After more than a year of dialogue, Morocco's Islamist-led government has moved forward on a major campaign promise and unveiled a reform plan for the country's much-criticized judicial system.
The system has been a major sore point for Moroccans because of a widespread perception that courts serve the rich and powerful. Critics allege that verdicts in civil trials can be purchased for a few thousand dollars, while a phone call from a high-ranking official can ensure a guilty ruling in political cases.
The justice system was listed as one of the most corrupt sectors in the country by the 2013 World Corruption Index.
The Islamist Justice and Development Party won the right to head Morocco's next government in the 2011 elections, and one of its main campaign promises was battling corruption and creating a truly independent judiciary.
Justice Minister Mustapha Ramid unveiled the new plan late Thursday describing it as a product of an extensive dialogue that has the backing of King Mohammed VI, who first pushed for judicial reform in a 2009 speech.
"This is a historic moment we are living as we meet to reform the judicial system," Ramid said at the conference's opening, which included high government officials and diplomats. "Our dialogue was distinguished by the fact that we all wanted a profound reform requiring the mobilization of all forces in society."
The ambitious plan addresses many of the criticisms of Morocco's justice system, including higher standards and more training for judges, prosecutors and lawyers, as well as greater transparency in appointments and penalties on members of the judiciary.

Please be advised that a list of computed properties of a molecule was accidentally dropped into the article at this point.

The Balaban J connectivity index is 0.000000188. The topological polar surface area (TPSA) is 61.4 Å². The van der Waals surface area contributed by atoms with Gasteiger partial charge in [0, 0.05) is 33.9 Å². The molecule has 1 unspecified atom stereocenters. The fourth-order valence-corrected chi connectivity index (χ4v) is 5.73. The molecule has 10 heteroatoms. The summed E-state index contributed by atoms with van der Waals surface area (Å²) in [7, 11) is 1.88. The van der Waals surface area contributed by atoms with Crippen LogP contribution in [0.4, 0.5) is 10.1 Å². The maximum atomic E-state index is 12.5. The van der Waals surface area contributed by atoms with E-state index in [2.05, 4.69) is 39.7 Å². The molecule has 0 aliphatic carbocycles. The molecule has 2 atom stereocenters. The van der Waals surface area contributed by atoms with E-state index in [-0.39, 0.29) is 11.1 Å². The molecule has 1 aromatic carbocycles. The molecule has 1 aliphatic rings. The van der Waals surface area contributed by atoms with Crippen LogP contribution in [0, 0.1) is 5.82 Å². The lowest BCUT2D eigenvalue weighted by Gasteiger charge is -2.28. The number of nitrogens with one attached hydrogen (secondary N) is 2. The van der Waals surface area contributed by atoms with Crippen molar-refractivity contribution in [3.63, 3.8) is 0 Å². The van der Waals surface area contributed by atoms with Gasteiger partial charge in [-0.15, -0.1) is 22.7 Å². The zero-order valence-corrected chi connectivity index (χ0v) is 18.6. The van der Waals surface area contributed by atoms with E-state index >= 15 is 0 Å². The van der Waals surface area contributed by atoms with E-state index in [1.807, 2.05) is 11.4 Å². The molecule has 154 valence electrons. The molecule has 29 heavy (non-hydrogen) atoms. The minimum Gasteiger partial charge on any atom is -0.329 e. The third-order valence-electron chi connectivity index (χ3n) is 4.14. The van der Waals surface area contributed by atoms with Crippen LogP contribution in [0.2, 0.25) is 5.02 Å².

Judicial reform has long been discussed, but never implemented, and in 2010 the European Union scaled back its funding for the reforms after complaining that nothing was happening.
The charter, which has to be voted on by parliament, also talks about setting up a mechanism to oversee judges' expenditures and lifestyles to ensure they are in line with their income.
The plan follows up on measures in the new 2011 constitution, which was amended in response to pro-democracy Arab Spring demonstrations, to get the judiciary out from under the shadow of the Ministry of Justice and make it more independent. In the past, executive control over judicial appointments and salaries ensured pliant judges.
The prosecutor's office will now be under the Court of Cassation, the country's highest court, instead of the Ministry of Justice, a move that has been welcomed by the Judges' Club, an association that has pushed for reform.
However, Abdelilah Benabdessalam, the vice-president of the Moroccan of Association of Human Rights, noted that with the king appointing the head of the court as well as the Royal Prosecutor himself, the institution couldn't be considered completely independent, at least not from royal influence.
"We can't really speak about a real independence of the judiciary when the king appoints the principle official of the Court of Cassation at the Supreme Council of the Judiciary," he said.
One key aspect of the reform — long demanded by human rights activists — is a revision of the penal code "to bring it into harmony with the new constitution and principles of international conventions" that Morocco has signed.
The presentation gave no specifics, but there has been repeated criticism of the criminalization of abortion, sex outside marriage and alcohol consumption for Muslims, as well as allowing rapists to marry their underage victims to escape prosecution.